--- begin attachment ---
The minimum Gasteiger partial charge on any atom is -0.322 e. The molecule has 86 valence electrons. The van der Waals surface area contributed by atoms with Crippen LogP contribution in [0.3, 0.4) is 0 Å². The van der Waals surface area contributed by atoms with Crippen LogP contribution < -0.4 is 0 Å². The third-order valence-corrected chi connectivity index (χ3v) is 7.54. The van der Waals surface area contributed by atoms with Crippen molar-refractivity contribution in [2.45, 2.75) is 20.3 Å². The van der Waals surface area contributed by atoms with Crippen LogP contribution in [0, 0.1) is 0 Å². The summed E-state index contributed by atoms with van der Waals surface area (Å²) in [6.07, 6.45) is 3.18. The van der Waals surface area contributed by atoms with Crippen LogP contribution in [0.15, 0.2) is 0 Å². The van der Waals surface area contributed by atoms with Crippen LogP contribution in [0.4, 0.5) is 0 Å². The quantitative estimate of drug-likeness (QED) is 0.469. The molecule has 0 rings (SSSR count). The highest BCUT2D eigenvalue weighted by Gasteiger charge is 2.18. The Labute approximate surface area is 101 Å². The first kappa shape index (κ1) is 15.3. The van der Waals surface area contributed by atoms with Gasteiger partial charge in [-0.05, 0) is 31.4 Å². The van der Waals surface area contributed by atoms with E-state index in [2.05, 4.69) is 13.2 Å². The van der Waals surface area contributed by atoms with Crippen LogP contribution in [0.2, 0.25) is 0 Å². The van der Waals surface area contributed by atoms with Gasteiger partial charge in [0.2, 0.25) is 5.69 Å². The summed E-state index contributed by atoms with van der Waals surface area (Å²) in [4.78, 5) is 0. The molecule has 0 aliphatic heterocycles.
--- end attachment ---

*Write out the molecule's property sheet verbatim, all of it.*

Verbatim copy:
The minimum Gasteiger partial charge on any atom is -0.322 e. The molecule has 86 valence electrons. The van der Waals surface area contributed by atoms with Crippen LogP contribution in [0.3, 0.4) is 0 Å². The van der Waals surface area contributed by atoms with Crippen LogP contribution < -0.4 is 0 Å². The third-order valence-corrected chi connectivity index (χ3v) is 7.54. The van der Waals surface area contributed by atoms with Crippen molar-refractivity contribution in [2.45, 2.75) is 20.3 Å². The van der Waals surface area contributed by atoms with Crippen LogP contribution in [0, 0.1) is 0 Å². The summed E-state index contributed by atoms with van der Waals surface area (Å²) in [6.07, 6.45) is 3.18. The van der Waals surface area contributed by atoms with Crippen LogP contribution in [0.15, 0.2) is 0 Å². The van der Waals surface area contributed by atoms with Crippen LogP contribution in [0.4, 0.5) is 0 Å². The quantitative estimate of drug-likeness (QED) is 0.469. The molecule has 0 rings (SSSR count). The highest BCUT2D eigenvalue weighted by Gasteiger charge is 2.18. The Labute approximate surface area is 101 Å². The first kappa shape index (κ1) is 15.3. The van der Waals surface area contributed by atoms with Gasteiger partial charge in [-0.05, 0) is 31.4 Å². The van der Waals surface area contributed by atoms with E-state index in [2.05, 4.69) is 13.2 Å². The van der Waals surface area contributed by atoms with Crippen LogP contribution in [0.2, 0.25) is 0 Å². The van der Waals surface area contributed by atoms with Gasteiger partial charge in [0.2, 0.25) is 5.69 Å². The summed E-state index contributed by atoms with van der Waals surface area (Å²) in [4.78, 5) is 0. The molecule has 0 aliphatic heterocycles.